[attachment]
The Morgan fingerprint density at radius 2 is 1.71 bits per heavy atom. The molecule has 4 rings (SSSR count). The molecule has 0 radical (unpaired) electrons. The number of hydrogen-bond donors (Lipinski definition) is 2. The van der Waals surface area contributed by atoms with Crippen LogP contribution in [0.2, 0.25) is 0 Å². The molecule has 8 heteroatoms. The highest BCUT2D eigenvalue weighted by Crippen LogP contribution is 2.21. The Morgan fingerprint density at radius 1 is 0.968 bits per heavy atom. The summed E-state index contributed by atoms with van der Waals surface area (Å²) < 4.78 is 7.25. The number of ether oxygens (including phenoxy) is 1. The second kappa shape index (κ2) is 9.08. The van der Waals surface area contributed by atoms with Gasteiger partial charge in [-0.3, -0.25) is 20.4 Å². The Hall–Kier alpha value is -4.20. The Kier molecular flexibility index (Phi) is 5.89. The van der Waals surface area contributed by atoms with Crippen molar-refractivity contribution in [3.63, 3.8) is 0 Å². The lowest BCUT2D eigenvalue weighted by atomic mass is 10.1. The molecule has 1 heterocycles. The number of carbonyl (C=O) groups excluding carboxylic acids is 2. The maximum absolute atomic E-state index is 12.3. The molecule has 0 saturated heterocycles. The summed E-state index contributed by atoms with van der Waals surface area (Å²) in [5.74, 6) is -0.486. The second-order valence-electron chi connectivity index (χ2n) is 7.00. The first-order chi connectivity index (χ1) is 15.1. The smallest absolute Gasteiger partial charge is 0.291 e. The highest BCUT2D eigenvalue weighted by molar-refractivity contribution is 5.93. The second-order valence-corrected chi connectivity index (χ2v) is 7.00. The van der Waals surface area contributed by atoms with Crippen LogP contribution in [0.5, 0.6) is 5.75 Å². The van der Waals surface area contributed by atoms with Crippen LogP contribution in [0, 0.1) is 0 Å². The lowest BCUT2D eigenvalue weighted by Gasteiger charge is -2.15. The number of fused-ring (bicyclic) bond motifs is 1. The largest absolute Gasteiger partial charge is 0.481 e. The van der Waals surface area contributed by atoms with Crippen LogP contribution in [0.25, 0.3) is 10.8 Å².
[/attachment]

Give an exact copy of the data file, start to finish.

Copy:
The Morgan fingerprint density at radius 2 is 1.71 bits per heavy atom. The molecule has 4 rings (SSSR count). The molecule has 0 radical (unpaired) electrons. The number of hydrogen-bond donors (Lipinski definition) is 2. The van der Waals surface area contributed by atoms with Crippen LogP contribution in [0.2, 0.25) is 0 Å². The molecule has 8 heteroatoms. The highest BCUT2D eigenvalue weighted by Crippen LogP contribution is 2.21. The Morgan fingerprint density at radius 1 is 0.968 bits per heavy atom. The summed E-state index contributed by atoms with van der Waals surface area (Å²) < 4.78 is 7.25. The number of ether oxygens (including phenoxy) is 1. The second kappa shape index (κ2) is 9.08. The van der Waals surface area contributed by atoms with Gasteiger partial charge in [-0.3, -0.25) is 20.4 Å². The Hall–Kier alpha value is -4.20. The Kier molecular flexibility index (Phi) is 5.89. The van der Waals surface area contributed by atoms with Crippen molar-refractivity contribution in [3.63, 3.8) is 0 Å². The lowest BCUT2D eigenvalue weighted by atomic mass is 10.1. The molecule has 1 heterocycles. The number of carbonyl (C=O) groups excluding carboxylic acids is 2. The maximum absolute atomic E-state index is 12.3. The molecule has 0 saturated heterocycles. The summed E-state index contributed by atoms with van der Waals surface area (Å²) in [5.74, 6) is -0.486. The second-order valence-electron chi connectivity index (χ2n) is 7.00. The first-order chi connectivity index (χ1) is 15.1. The smallest absolute Gasteiger partial charge is 0.291 e. The highest BCUT2D eigenvalue weighted by molar-refractivity contribution is 5.93. The second-order valence-corrected chi connectivity index (χ2v) is 7.00. The van der Waals surface area contributed by atoms with Crippen LogP contribution in [0.5, 0.6) is 5.75 Å². The van der Waals surface area contributed by atoms with Crippen LogP contribution in [0, 0.1) is 0 Å². The lowest BCUT2D eigenvalue weighted by Gasteiger charge is -2.15. The number of fused-ring (bicyclic) bond motifs is 1. The largest absolute Gasteiger partial charge is 0.481 e. The van der Waals surface area contributed by atoms with Crippen LogP contribution in [0.25, 0.3) is 10.8 Å².